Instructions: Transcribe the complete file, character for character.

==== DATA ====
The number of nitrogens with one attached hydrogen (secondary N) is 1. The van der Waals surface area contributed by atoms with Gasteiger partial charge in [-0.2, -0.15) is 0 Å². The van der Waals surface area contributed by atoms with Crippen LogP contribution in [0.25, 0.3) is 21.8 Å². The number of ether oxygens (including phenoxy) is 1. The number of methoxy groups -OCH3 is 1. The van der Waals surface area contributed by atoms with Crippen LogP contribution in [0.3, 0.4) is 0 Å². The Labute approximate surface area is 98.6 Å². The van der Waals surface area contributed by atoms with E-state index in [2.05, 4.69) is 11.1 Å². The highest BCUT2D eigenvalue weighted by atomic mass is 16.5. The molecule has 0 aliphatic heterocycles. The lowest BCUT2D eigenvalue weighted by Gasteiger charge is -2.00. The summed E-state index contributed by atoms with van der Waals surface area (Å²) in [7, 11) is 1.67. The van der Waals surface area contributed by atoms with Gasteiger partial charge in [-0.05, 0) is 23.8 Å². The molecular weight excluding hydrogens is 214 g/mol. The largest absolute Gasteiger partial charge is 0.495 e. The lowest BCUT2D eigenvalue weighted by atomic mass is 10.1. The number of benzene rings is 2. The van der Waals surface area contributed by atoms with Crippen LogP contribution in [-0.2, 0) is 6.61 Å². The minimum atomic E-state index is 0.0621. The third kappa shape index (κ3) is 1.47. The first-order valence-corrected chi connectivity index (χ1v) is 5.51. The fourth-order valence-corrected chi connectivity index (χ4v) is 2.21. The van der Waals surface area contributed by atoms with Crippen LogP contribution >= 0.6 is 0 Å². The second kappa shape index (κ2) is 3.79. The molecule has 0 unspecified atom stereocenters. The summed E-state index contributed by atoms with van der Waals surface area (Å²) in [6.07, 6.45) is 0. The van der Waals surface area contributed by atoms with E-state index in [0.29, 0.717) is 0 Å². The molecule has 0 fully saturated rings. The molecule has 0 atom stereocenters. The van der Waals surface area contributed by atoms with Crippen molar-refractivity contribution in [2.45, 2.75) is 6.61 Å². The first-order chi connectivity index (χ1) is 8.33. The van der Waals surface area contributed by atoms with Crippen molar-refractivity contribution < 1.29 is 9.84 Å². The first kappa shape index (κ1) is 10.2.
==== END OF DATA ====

The number of nitrogens with one attached hydrogen (secondary N) is 1. The van der Waals surface area contributed by atoms with Gasteiger partial charge in [-0.2, -0.15) is 0 Å². The van der Waals surface area contributed by atoms with Crippen LogP contribution in [0.25, 0.3) is 21.8 Å². The number of ether oxygens (including phenoxy) is 1. The number of methoxy groups -OCH3 is 1. The van der Waals surface area contributed by atoms with Crippen LogP contribution in [0.3, 0.4) is 0 Å². The Labute approximate surface area is 98.6 Å². The van der Waals surface area contributed by atoms with E-state index in [2.05, 4.69) is 11.1 Å². The highest BCUT2D eigenvalue weighted by atomic mass is 16.5. The molecule has 0 aliphatic heterocycles. The lowest BCUT2D eigenvalue weighted by Gasteiger charge is -2.00. The summed E-state index contributed by atoms with van der Waals surface area (Å²) in [7, 11) is 1.67. The van der Waals surface area contributed by atoms with Gasteiger partial charge in [-0.05, 0) is 23.8 Å². The molecular weight excluding hydrogens is 214 g/mol. The largest absolute Gasteiger partial charge is 0.495 e. The lowest BCUT2D eigenvalue weighted by atomic mass is 10.1. The number of benzene rings is 2. The van der Waals surface area contributed by atoms with Crippen LogP contribution in [-0.2, 0) is 6.61 Å². The minimum atomic E-state index is 0.0621. The third kappa shape index (κ3) is 1.47. The first-order valence-corrected chi connectivity index (χ1v) is 5.51. The fourth-order valence-corrected chi connectivity index (χ4v) is 2.21. The van der Waals surface area contributed by atoms with Crippen LogP contribution >= 0.6 is 0 Å². The second kappa shape index (κ2) is 3.79. The molecule has 0 unspecified atom stereocenters. The summed E-state index contributed by atoms with van der Waals surface area (Å²) in [6.07, 6.45) is 0. The van der Waals surface area contributed by atoms with E-state index in [0.29, 0.717) is 0 Å². The molecule has 0 fully saturated rings. The molecule has 0 atom stereocenters. The van der Waals surface area contributed by atoms with Crippen molar-refractivity contribution in [2.45, 2.75) is 6.61 Å². The first-order chi connectivity index (χ1) is 8.33. The van der Waals surface area contributed by atoms with Crippen molar-refractivity contribution < 1.29 is 9.84 Å². The first kappa shape index (κ1) is 10.2.